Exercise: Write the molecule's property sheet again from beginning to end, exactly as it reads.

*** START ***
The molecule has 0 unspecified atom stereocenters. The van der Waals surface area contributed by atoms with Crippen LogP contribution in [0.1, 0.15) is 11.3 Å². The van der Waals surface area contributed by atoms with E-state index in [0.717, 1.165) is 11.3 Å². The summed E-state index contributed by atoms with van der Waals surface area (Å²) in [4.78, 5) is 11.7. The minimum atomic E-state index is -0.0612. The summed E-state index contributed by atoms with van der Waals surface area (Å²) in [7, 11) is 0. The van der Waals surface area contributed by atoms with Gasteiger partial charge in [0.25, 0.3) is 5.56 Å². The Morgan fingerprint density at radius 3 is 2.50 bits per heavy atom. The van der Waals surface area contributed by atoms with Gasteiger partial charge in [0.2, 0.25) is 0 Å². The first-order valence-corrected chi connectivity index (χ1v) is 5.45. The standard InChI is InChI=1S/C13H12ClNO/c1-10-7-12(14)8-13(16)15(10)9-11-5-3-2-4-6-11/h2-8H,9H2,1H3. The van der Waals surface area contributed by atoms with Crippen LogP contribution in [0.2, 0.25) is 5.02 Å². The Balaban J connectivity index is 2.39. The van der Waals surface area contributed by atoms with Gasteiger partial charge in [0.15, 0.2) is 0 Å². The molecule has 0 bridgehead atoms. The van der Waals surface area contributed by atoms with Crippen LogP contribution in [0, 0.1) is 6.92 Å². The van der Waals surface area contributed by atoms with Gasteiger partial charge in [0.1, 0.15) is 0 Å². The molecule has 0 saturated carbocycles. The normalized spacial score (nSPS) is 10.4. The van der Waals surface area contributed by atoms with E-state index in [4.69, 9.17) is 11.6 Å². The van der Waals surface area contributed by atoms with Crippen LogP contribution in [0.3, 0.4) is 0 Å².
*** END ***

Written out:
The molecule has 0 unspecified atom stereocenters. The van der Waals surface area contributed by atoms with Crippen LogP contribution in [0.1, 0.15) is 11.3 Å². The van der Waals surface area contributed by atoms with E-state index in [0.717, 1.165) is 11.3 Å². The summed E-state index contributed by atoms with van der Waals surface area (Å²) in [4.78, 5) is 11.7. The minimum atomic E-state index is -0.0612. The summed E-state index contributed by atoms with van der Waals surface area (Å²) in [7, 11) is 0. The van der Waals surface area contributed by atoms with Gasteiger partial charge in [0.25, 0.3) is 5.56 Å². The Morgan fingerprint density at radius 3 is 2.50 bits per heavy atom. The van der Waals surface area contributed by atoms with Gasteiger partial charge in [0.2, 0.25) is 0 Å². The first-order valence-corrected chi connectivity index (χ1v) is 5.45. The standard InChI is InChI=1S/C13H12ClNO/c1-10-7-12(14)8-13(16)15(10)9-11-5-3-2-4-6-11/h2-8H,9H2,1H3. The van der Waals surface area contributed by atoms with Crippen LogP contribution in [0.2, 0.25) is 5.02 Å². The Balaban J connectivity index is 2.39. The van der Waals surface area contributed by atoms with Gasteiger partial charge in [0.15, 0.2) is 0 Å². The molecule has 0 bridgehead atoms. The van der Waals surface area contributed by atoms with Crippen LogP contribution in [0, 0.1) is 6.92 Å². The van der Waals surface area contributed by atoms with Gasteiger partial charge in [0.1, 0.15) is 0 Å². The molecule has 0 saturated carbocycles. The normalized spacial score (nSPS) is 10.4. The van der Waals surface area contributed by atoms with E-state index in [4.69, 9.17) is 11.6 Å². The van der Waals surface area contributed by atoms with Crippen LogP contribution in [0.3, 0.4) is 0 Å².